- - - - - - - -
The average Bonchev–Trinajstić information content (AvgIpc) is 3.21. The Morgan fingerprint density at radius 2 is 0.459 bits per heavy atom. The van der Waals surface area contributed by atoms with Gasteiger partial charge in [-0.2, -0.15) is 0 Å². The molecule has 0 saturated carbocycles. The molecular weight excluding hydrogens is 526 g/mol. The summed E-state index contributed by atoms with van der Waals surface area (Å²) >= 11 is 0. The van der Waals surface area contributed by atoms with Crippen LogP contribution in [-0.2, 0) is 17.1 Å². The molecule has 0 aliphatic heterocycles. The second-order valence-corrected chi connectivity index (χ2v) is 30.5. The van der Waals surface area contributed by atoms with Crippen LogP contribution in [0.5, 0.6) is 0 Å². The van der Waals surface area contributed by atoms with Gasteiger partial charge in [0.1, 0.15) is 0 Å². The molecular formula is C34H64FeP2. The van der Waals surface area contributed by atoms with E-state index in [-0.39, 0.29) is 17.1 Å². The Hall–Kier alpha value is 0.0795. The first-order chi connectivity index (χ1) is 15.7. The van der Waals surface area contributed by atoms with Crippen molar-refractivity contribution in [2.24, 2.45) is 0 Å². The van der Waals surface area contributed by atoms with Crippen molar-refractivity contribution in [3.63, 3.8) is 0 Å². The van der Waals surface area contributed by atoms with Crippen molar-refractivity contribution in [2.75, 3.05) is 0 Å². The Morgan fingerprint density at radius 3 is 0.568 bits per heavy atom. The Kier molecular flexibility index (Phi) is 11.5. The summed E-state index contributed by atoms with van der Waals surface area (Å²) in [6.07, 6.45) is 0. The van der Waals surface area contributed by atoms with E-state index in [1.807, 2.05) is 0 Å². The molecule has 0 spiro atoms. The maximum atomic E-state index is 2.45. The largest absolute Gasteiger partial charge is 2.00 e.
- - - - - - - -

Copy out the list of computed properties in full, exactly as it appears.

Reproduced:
The average Bonchev–Trinajstić information content (AvgIpc) is 3.21. The Morgan fingerprint density at radius 2 is 0.459 bits per heavy atom. The van der Waals surface area contributed by atoms with Gasteiger partial charge in [-0.2, -0.15) is 0 Å². The molecule has 0 saturated carbocycles. The molecular weight excluding hydrogens is 526 g/mol. The summed E-state index contributed by atoms with van der Waals surface area (Å²) >= 11 is 0. The van der Waals surface area contributed by atoms with Crippen LogP contribution in [-0.2, 0) is 17.1 Å². The molecule has 0 aliphatic heterocycles. The second-order valence-corrected chi connectivity index (χ2v) is 30.5. The van der Waals surface area contributed by atoms with Crippen LogP contribution in [0.5, 0.6) is 0 Å². The van der Waals surface area contributed by atoms with Gasteiger partial charge in [0.1, 0.15) is 0 Å². The molecular formula is C34H64FeP2. The van der Waals surface area contributed by atoms with E-state index in [-0.39, 0.29) is 17.1 Å². The Hall–Kier alpha value is 0.0795. The first-order chi connectivity index (χ1) is 15.7. The van der Waals surface area contributed by atoms with Crippen molar-refractivity contribution in [2.24, 2.45) is 0 Å². The van der Waals surface area contributed by atoms with Crippen molar-refractivity contribution in [3.63, 3.8) is 0 Å². The van der Waals surface area contributed by atoms with Crippen molar-refractivity contribution in [2.75, 3.05) is 0 Å². The Morgan fingerprint density at radius 3 is 0.568 bits per heavy atom. The Kier molecular flexibility index (Phi) is 11.5. The summed E-state index contributed by atoms with van der Waals surface area (Å²) in [6.07, 6.45) is 0. The van der Waals surface area contributed by atoms with E-state index in [1.807, 2.05) is 0 Å². The molecule has 0 spiro atoms. The maximum atomic E-state index is 2.45. The largest absolute Gasteiger partial charge is 2.00 e.